Services and skills can also be successfully exchanged. Let’s say that someone needs a plumber to fix their pipes or someone needs to move furniture. For either of these things there’s TaskRabbit, the best online marketplace for finding people to do small tasks.

TaskRabbit is a two sided marketplace that allows TaskPosters to post tasks and find TaskRabbits who have the necessary skills to complete them. The platform runs a background check on all taskers and conducts interviews before allowing people on the platform. TaskRabbit offers reimbursement for property damage, theft, or bodily injury that occurs while tasks are being done. TaskRabbit earns money by taking a cut of every transaction.

Car and ride sharing

Hitchhiking has been replaced with ride sharing. We see that people are becoming more comfortable with sharing their cars to offset the cost of fuel.

The BlaBlaCar marketplace platform lets people share the cost of a lengthy ride. People can find a driver who’s going in the same direction and request a ride, indicating whether they want to talk during the ride. Those who want to ride pay in advance via the application after the driver accepts the ride. This tactic allows the service to reduce cancellations and disappointed drivers by 3%. The platform takes a cut of the total cost from point A to point B.


Creative minds look for money to bring projects to life. Others are willing to support creatives by funding their projects. Kickstarter was founded to help creative professionals receive funding from all over the world. Kickstarter users have backed more than 34,000 projects. To get money on Kickstarter, indicate the amount needed for your project and wait for backers to donate.

Kickstarter earns money by taking 3% to 5% of the total amount gathered and a payment processing fee of 3% + $0.20 per pledge. Backers are promised a monetary reward, incentive, or free product by project creators.

There are certain risks that Kickstarter backers bear. A campaign creator may need more money than they initially stated, ending up with an unfinished project. On the other hand, backers may have their money taken and spent on some other purposes. They aren’t guaranteed that they’ll get something in return.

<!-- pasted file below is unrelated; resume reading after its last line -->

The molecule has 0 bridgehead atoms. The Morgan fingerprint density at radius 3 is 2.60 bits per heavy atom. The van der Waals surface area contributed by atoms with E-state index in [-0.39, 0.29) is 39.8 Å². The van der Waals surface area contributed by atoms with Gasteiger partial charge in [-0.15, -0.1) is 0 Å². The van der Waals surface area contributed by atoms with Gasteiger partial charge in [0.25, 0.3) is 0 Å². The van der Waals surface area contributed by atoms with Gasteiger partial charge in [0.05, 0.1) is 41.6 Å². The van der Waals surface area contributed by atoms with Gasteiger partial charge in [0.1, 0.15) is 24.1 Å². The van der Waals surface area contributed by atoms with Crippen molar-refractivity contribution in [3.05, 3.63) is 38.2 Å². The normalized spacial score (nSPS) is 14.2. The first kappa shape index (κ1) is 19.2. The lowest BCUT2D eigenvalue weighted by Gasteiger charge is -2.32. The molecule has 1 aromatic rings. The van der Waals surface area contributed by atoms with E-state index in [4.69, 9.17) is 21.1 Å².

Indiegogo allows people to collect funds to support an idea, charity, or startup. Indiegogo earns money by taking 5% from the total raised. Depending on the location of the backer, the platform also charges a payment processing fee that ranges from 3% to 5%.


To avoid traditional banks, users may turn to a peer to peer marketplace with lenders. It allows individuals to lend and borrow money from others. The platform facilitates the transactions. The Kiva platform is a good example of peer to peer lending. Kiva allows collaborative microlending at $25 or more per loan.

Platforms like Kiva don’t bear the consequences of losses from loan default, so they can be leaner than traditional banks and fund a wide variety of causes.



Online education is not a new concept. There are many platforms that offer educational content and give educators outlets to share their knowledge and earn at the same time.

Skillshare is an online learning community and the best marketplace platform for learning design, business, technology, and more. Anyone can learn cutting-edge skills with Skillshare, which emphasizes videos. Skillshare helps educators get used to their video teaching format so that the Skillshare brand is consistent across all videos. Educators are motivated to be creative in how they deliver content to learners. What’s more, there are also project-based classes that walk learners through creating something so they can improve their skills and use creativity in learning.


Skillshare has a subscription business model. Students pay a monthly or annual fee to become Premium members. With Premium membership, students get unlimited access to Premium classes and features such as viewing classes offline via the mobile app.

By participants